Guerlain puts the skank in perfume
When I was six, my mother took us to watch Neil Armstrong walk on the moon. We didn’t own a television, so we wandered down the street to a neighbor’s house to watch it on their giant console TV with the built-in speakers and grainy, black-and-white screen. I still remember the watching the grownups’ faces as they stared in rapt attention at the eerie glow as Neil skipped and bounced his way across the moon’s face.
Then all the adults had a celebratory glass of champagne, served in those short, wide glasses you never see anymore. It looked so beautiful, like ginger ale, only sparklier. Like all the stars in heaven in a bottle.
I was in my mid-twenties when the Big Cheese and I started dating. We were still in the awkward, early stage, trying to sort out why we’d fallen so hard, so fast, when our differences were not just monumental — they were galactic, he being Mercury to my Pluto. And on one of those nights, I showed up at his place and was greeted with a special token of his affection — champagne and caviar.
I still thought all champagne tasted like Cold Duck — which is to say that it tasted marginally better going down than it did coming up three hours later in the gutter, while you were clinging to the trunk of your boyfriend’s Camaro for support.
So I eyeballed the caviar on the plate (he wanted me to eat fish eggs?) and took a swig of champagne for courage. It was a decent bottle of bubbly — the sort of thing I’d take to a good friend’s house tomorrow to celebrate a special occasion.
And as I sipped that champagne, and the bubbles danced over my tongue, I caught the first slightly nutty taste, and the smell, and the sky opened up and the stars danced. And I thought, Oh. So this is why people drink champagne.
Guerlain was like that for me. I tried on Mitsouko, basically, as a joke. And lo! I stood there at the Saks counter with my mouth hanging open, gobsmacked. So THIS is why people wear perfume! And I experienced that weird, all-too-rare conviction that this perfume had been created just for me.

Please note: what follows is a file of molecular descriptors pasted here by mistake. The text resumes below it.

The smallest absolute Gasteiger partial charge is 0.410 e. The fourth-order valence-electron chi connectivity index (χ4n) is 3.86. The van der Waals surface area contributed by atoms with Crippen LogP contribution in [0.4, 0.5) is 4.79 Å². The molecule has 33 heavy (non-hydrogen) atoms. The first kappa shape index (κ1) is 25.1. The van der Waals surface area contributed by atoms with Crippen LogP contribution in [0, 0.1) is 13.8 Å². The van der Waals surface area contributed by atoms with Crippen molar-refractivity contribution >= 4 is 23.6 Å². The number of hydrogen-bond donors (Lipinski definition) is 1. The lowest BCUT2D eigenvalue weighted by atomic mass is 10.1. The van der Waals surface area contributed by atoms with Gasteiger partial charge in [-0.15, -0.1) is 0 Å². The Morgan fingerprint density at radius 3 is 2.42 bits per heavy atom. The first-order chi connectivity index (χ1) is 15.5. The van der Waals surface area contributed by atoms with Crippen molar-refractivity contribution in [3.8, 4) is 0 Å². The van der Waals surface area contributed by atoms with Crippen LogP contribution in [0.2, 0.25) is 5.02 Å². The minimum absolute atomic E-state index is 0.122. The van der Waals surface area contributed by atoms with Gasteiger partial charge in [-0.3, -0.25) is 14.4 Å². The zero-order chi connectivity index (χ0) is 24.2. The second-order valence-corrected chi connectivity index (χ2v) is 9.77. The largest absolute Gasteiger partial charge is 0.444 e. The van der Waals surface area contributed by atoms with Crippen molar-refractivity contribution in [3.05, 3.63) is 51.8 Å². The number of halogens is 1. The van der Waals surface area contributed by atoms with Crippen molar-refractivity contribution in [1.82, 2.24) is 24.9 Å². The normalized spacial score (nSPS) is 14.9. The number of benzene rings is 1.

In the parlance of addiction, Mitsouko was my gateway drug. You know how it is. One minute you’re standing in Saks, sniffing the EDT. But pretty soon you’re jonesing for the harder stuff, up late at night, on line, red-eyed and frazzled, trying to score a half-empty bottle of Jicky parfum, wondering how high you should bid. It’s not a pretty picture. But it’s my story, and I have to tell it.
What I love about classic Guerlain scents is their their Guerlain-ness, that cold, often citrus-y champagne fizz atop the warm oakmoss-vanilla base, with a dollop of something even I admit is a little funky and animalic. Mentally I term it the Guerlain Skank. My guess is that you either love it or loathe it– there probably isn’t much room for compromise. Jicky has the Skank. Mitsouko has it. Cuir Beluga and Angelique Noir, lovely as they are, don’t have it and are not interesting to me. And let me be brutally clear: the Skank is not gracious, or nice, or even fundamentally pretty. The Skank is about sex, and only sex. It’s a rump-grinding, head-shaking invitation to a booty call, no matter how politely the scent’s been dressed up at the opening. I walk around wafting, on average, four or five fragrances a day, and the only one my husband ever noticed was the Jicky EDT I’d spritzed at Saks. He noticed the Jicky so enthusiastically that I ordered a bottle of parfum, unsniffed, the following day. It’s worth every penny.
There is only one exception to my Guerlain Skank Rule: Apres l’Ondee, which to me is completely missing the Guerlinade and lasts about two hours on my skin, but who cares? Because it’s so heartbreakingly beautiful that no rules apply. I wear it when I need to cry, and sometimes when I need a cheering-up. It makes no sense, but that’s the way it is sometimes with perfume.
Now I’m working my way through the old or rare Guerlains — sampling them one at a time, when I can get my hands on the right concentration, because the other thing I’ve learned about Guerlain is that the EDT versions, the only ones for sample in my city, are mostly worthless because they’re simultaneously too harsh and too weak. (If you’ve based your assessment of Guerlain on just the EDTs, humor me and get your hands on a decant of at least an EDP. Then you’ll know you’ve made an educated decision.) So far the Skank factor has been detected strongly in Attrape-Coeur, and (oddly) in Chant d’Aromes, which I’d initially dismissed based on reviews because it sounds so flowery. Metalys has the Skank but goes off in an odd, dark direction on me, somewhat like Vol de Nuit, which I adore in the bottle but not on my skin. I have thus far failed to appreciate Shalimar, Nahema, Chamade, l’Instant and Champs Elysees. L’Heure Bleue is a winner, one of the sweetest perfumes I own, kept honest by the hint of Skank. Vega has it, and so does Liu. Parure has the Skank but the jury’s still out — it has a winey drydown on me (plum?) that’s very reminiscent of Serge, and I don’t mean that as a compliment, because it’s not supposed to be Serge.
I get my kicks from Guerlain.